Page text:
- BIOETHICS FORUM ESSAY
A Donor Kidney: The Gift of Life?
There is an ongoing and lively discussion in the policy literature and the popular media about the thousands of people on waiting lists for organ transplants. I want to draw attention to one feature of the debate that especially intrigues me: the way advocates for increasing the supply of kidneys have managed to portray the issue as a matter of life or death.
There are many proposals for obtaining more transplantable organs. Among them: making organ retrieval from eligible deceased donors the default option rather than an explicit choice by the donor or the donor’s family; providing modest financial incentives for organ donation; even allowing an outright market for organs. Meanwhile, the number of living donors is growing. More living donors are providing organs to people they don’t know, and people who need organs are even posting poignant information about themselves on special websites, hoping to be chosen by someone willing to be a living donor. Nearly all the organs provided by living donors are kidneys, since people have two kidneys and donating one is believed to be relatively safe. Obviously, living donation is not available for hearts; living donation of part of the lungs or liver is sometimes possible but is much more dangerous than kidney donation for the donor and less likely to be effective for the recipient. (For a careful discussion of proposals for increasing supply, one good source is the recent Institute of Medicine report Organ Donation: Opportunities for Action. I should mention, by way of disclosure, that I was a member of the committee that produced the report.)
The refrain in many discussions of organ supply is “people are dying on transplant waiting lists – give the gift of life.” The discussion can become intense; when bioethicists have raised concerns about living donation and the commercialization of organs, critics have sometimes accused them of being willing to sacrifice lives because of some arbitrary ethical repugnance. But is an organ transplant life-saving? In the case of hearts, livers, and lungs, “yes” is a reasonable answer. People on the waiting list are very close to death from organ failure, with no effective functional substitutes that can maintain life while they wait. People waiting for kidneys are in a different position, however, since they can be managed for an indefinite period on kidney dialysis. The great majority of the people on organ waiting lists are waiting for kidneys, precisely because this option exists.
People who get kidney transplants do have a longer life expectancy than people who stay on dialysis, but the really dramatic benefit is improved quality of life. I recently talked with a woman on her second living donor kidney (as often happens, the first had failed after a number of years). She still has a serious health condition and must take powerful immunosuppressive drugs to forestall rejection, but she was eloquent about how much better she feels with a transplant compared to being on dialysis. She may also live longer. Nevertheless, in my opinion, calling a transplanted kidney “life-saving” is a stretch.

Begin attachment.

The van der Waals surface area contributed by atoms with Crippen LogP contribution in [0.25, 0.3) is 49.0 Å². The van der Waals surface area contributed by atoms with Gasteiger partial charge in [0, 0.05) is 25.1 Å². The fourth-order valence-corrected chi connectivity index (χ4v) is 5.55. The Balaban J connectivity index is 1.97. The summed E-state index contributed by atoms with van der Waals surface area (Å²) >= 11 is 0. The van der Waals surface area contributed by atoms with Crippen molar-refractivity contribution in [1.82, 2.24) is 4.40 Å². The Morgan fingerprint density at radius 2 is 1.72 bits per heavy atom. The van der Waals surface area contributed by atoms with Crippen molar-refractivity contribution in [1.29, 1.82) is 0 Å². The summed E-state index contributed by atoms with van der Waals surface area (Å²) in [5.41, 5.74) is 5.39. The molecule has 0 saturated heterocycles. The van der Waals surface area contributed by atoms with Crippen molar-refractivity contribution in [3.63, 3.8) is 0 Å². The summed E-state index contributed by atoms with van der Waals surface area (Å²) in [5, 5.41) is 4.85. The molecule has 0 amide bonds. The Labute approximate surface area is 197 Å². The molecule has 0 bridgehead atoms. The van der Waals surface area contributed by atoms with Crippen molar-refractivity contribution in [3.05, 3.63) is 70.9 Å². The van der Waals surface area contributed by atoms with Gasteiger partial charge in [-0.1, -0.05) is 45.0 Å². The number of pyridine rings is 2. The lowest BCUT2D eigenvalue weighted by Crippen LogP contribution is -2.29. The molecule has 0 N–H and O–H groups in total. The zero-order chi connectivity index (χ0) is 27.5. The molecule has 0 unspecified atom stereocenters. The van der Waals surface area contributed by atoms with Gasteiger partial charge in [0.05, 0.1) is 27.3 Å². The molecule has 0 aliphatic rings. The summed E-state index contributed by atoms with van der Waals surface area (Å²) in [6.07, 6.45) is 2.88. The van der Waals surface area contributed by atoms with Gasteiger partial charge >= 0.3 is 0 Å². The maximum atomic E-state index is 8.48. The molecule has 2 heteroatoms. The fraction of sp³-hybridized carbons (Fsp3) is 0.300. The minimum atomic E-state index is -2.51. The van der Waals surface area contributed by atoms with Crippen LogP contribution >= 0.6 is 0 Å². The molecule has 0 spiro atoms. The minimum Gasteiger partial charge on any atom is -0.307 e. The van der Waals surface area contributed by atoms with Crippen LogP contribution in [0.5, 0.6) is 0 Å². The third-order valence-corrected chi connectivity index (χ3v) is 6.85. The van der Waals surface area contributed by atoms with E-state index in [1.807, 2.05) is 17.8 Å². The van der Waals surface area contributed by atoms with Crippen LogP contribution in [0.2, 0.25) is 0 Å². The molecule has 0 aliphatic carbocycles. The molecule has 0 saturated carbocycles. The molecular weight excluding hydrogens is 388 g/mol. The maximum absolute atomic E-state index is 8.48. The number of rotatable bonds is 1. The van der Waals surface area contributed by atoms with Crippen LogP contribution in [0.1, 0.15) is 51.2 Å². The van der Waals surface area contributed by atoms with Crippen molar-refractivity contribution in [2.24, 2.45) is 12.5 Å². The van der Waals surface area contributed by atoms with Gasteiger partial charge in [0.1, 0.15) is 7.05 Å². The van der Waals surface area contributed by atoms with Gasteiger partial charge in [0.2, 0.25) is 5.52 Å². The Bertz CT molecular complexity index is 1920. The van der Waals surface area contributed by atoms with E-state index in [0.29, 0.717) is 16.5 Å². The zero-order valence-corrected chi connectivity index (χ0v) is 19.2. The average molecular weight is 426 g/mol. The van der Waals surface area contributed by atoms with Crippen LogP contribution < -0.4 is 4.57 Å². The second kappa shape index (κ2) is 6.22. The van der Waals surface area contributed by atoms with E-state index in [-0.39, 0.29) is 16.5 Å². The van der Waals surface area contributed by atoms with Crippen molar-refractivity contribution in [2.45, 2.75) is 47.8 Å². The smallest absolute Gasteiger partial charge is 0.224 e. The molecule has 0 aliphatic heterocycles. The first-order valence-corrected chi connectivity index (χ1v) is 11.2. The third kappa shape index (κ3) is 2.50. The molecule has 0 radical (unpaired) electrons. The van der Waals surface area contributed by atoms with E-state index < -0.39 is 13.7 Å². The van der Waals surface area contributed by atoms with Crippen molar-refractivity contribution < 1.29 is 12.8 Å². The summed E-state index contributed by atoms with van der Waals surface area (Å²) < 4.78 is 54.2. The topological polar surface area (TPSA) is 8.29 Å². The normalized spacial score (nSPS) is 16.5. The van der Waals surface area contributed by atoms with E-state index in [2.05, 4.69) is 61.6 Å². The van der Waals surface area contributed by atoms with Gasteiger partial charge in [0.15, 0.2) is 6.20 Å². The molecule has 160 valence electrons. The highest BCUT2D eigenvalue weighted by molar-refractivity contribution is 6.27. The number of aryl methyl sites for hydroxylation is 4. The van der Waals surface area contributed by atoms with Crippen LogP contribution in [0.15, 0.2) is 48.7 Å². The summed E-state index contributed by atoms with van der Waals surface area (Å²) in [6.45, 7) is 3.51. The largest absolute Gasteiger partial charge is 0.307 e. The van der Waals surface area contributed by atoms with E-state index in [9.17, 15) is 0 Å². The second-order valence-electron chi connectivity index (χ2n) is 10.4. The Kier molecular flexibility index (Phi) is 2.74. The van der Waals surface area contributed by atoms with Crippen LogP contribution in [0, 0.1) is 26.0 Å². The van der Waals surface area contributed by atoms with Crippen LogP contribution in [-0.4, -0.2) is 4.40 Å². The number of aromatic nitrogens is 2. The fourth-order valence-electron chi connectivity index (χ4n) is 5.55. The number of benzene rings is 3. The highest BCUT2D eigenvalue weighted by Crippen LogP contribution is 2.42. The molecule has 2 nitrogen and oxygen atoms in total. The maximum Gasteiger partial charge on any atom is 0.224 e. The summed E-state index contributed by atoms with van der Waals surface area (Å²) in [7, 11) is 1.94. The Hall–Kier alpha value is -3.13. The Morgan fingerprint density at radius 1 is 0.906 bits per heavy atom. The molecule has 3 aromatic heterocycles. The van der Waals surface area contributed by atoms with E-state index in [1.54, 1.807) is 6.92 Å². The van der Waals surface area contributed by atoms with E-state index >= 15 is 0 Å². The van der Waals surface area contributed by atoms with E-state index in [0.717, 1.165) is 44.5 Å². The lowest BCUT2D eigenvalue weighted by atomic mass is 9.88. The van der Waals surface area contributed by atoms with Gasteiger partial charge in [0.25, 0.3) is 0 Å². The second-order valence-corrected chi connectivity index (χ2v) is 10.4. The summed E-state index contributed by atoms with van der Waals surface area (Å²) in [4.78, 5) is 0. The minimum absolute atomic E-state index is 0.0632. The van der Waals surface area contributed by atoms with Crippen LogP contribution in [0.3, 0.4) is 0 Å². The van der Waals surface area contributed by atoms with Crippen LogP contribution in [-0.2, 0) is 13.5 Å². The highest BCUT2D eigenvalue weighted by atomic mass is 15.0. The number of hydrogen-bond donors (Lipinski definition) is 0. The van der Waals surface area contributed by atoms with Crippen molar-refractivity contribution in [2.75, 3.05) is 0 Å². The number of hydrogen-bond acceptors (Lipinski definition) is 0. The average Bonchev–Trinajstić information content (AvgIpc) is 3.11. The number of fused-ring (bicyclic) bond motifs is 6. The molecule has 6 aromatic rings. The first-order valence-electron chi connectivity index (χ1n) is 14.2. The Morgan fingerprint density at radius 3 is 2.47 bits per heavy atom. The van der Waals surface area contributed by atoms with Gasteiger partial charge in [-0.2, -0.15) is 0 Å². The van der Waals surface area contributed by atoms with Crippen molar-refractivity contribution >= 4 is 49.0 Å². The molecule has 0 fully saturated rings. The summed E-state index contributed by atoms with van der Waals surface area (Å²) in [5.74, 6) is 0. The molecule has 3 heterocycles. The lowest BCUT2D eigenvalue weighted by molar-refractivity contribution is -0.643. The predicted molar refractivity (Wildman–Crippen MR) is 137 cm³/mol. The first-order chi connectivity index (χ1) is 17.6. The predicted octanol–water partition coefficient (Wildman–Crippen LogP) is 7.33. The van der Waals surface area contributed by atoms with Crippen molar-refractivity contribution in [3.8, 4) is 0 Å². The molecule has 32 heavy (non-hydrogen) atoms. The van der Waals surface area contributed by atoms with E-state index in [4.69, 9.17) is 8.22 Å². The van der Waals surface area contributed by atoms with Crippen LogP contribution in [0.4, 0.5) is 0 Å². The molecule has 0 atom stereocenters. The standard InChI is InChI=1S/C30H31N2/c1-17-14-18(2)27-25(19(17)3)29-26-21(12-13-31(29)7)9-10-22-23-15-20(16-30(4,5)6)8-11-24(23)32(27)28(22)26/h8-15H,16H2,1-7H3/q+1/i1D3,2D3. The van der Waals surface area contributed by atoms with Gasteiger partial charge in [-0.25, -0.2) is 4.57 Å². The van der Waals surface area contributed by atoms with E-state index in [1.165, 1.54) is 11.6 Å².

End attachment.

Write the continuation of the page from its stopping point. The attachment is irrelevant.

Why does this matter? It matters because if a kidney transplant is life-saving, advocates for living donation can appeal to the so-called “rule of rescue.” This is the impulse people have to save an identified life – the trapped miner, the toddler who has fallen into the well – whatever the cost or risk to the rescuer. Making the same effort to improve mine safety or to cover wells is somehow less appealing, even if it can be shown to translate into a near certainty of saving one unidentified miner or toddler (saving a “statistical life”).
The impulse is very powerful. It can motivate someone to give a body part to a stranger, an act that involves a major operation with a painful recovery of at least several weeks and the risk of short- or long-term complications, and it can help convince society to ignore concerns about whether routinely using living people as organ sources is a good thing. Would people be as willing to donate their kidneys to strangers if they realized that transplantation is about improving the quality of a life, not saving it? Do those advocating for living donation realize how many other ways there are to improve quality of life and increase life expectancy that do not require a step as extreme as surgically removing a living person’s kidney?
The sad fact is that many Americans with chronic diseases or severe disabilities could have somewhat better life expectancy and dramatically better quality of life if we paid half as much attention to their needs as we do to those of people with failed kidneys. For patients with diseases like diabetes or chronic obstructive pulmonary disease, the difference in quality of life between state of the art management and what they actually get can be as great as it is between dialysis and a transplant. Unfortunately, our health care “system” has no systematic, fair way to set priorities. Some kinds of human suffering receive a lot more attention than others, and the result is a disturbing pattern of inequities.
I’ve always thought that it was unfair to let the rule of rescue have so much influence on decisions about who should be helped. It seems even less fair if the rhetoric of life-saving is only rhetoric, and the matter isn’t one of life and death at all.